Living Art

Gerda Maxey and her caladiums

golden shower tree (Cassia fistula)

croton (Codiaeaum sp.)

maidenhair fern (Adiantum sp.)

persimmon tree

Gerda Maxey is an artist in the truest sense.   As you tour her home and garden in Sylmar, you appreciate Maxey’s need to be surrounded by art, both indoors and out.  Maxey is a portraitist and her walls are covered with oil paintings she has created over the years, including a portrait of her great-granddaughter dressed in blue.  Outdoors, you encounter vivid collections of brilliant tropical plants.    

The purpose of my visit was to look at a tree I had never seen before.  Imagine long golden chains of five petaled flowers, so profuse that they completely obscure the tree’s foliage.  This species is appropriately named golden shower tree or laburnum of India (Cassia fistula) and will remind you of true laburnum, the tree that is classically associated with long chains of yellow flowers.  The national flower of Thailand, it so happens, is the same one presently seen by the thousands on Maxey’s golden shower tree.  Throughout Southeast Asia it is revered both for its beauty and for its medicinal properties in combating a large vaireity of ailments, from colds to stomach ailments to skin disorders. In Paraguay, where Maxey lived until she was twenty-one and from where the seed that grew into her tree was taken, golden shower is known as lluvias de oro.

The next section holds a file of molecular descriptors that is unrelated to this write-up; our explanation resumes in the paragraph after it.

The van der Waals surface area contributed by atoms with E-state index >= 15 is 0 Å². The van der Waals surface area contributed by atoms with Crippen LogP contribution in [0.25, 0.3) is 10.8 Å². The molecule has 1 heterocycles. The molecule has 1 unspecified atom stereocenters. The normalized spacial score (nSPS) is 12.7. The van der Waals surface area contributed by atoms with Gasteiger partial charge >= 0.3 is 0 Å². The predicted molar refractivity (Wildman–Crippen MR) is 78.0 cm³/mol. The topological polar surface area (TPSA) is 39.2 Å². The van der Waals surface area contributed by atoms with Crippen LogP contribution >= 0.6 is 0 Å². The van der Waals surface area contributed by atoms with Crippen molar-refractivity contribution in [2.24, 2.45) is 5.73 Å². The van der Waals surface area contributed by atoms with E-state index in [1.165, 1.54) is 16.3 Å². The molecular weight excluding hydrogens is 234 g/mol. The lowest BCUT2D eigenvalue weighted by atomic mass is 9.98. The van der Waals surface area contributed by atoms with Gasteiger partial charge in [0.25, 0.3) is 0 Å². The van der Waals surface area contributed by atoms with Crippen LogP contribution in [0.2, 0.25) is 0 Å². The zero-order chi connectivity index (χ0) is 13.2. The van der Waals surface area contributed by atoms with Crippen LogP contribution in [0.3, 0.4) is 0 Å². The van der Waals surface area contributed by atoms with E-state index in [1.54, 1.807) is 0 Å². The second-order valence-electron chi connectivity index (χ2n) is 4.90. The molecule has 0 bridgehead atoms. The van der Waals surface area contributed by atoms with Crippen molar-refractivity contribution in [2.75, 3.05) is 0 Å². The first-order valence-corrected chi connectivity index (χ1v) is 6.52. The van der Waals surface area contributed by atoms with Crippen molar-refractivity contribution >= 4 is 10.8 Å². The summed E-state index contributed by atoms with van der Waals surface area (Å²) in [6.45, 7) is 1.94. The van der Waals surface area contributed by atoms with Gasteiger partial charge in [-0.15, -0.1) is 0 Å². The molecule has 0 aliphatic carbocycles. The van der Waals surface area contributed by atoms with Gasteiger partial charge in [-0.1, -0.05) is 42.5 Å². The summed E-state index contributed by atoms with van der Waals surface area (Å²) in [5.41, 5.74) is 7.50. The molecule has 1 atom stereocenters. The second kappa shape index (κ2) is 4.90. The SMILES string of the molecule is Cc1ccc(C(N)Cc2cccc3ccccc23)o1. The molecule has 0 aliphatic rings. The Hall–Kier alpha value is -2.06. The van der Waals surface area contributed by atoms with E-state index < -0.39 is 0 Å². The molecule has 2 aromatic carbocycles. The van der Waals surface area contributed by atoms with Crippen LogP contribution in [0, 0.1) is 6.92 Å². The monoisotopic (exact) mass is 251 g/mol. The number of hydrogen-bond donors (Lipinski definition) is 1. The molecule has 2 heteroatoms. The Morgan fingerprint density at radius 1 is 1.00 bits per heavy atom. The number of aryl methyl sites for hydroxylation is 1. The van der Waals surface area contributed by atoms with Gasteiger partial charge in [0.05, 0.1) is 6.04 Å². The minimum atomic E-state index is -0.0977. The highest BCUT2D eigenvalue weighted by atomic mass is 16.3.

Maxey has lived in her house, nestled halfway between the 210 and 5 freeways, since 1949.  “It was the first tract home built in this area,” she informs me.  “At that time, there was nothing but orange and olive groves as far as you could see.”
Both golden shower and true laburnum are in the pea or legume family, which means that their seeds are contained in elongated pods.  However, true laburnum is native to the cold winter climate of the French Alps and will simply not flower in Southern California.   A plant native to a cold climate requires cold to produce flowers (and fruit) and this explains, for example, the absence of sweet cherry (Prunus avium) trees in Los Angeles gardens.
Golden shower tree is well-suited to our climate so it is a mystery why you never see it here.  And there is another stunning leguminous tree in gold, also strangely absent from our gardens, that is called yellow jacaranda due to form, foliage, and flowering season that approximate those of the familiar blue-flowered jacaranda.  I have seen yellow jacaranda (Peltophorum pterocarpum) growing close to Israel’s Mediterranean coast from Netanya in the north to Ashkelon in the south and I think it would perform just as well in Los Angeles.  Both golden shower and yellow jacaranda are medium sized trees, 30-40 feet tall, and hardy to 25 degrees Fahrenheit so they should make it through Valley winters just fine.   
You can locate seeds of both species on eBay where they sell for around $2.50 for a packet of 25 seeds.  If there is a better deal anywhere for any product under the sun, I’d like to see it.  10 cents for a seed that brings as much dazzling beauty as any extravagant light show or firewarks display.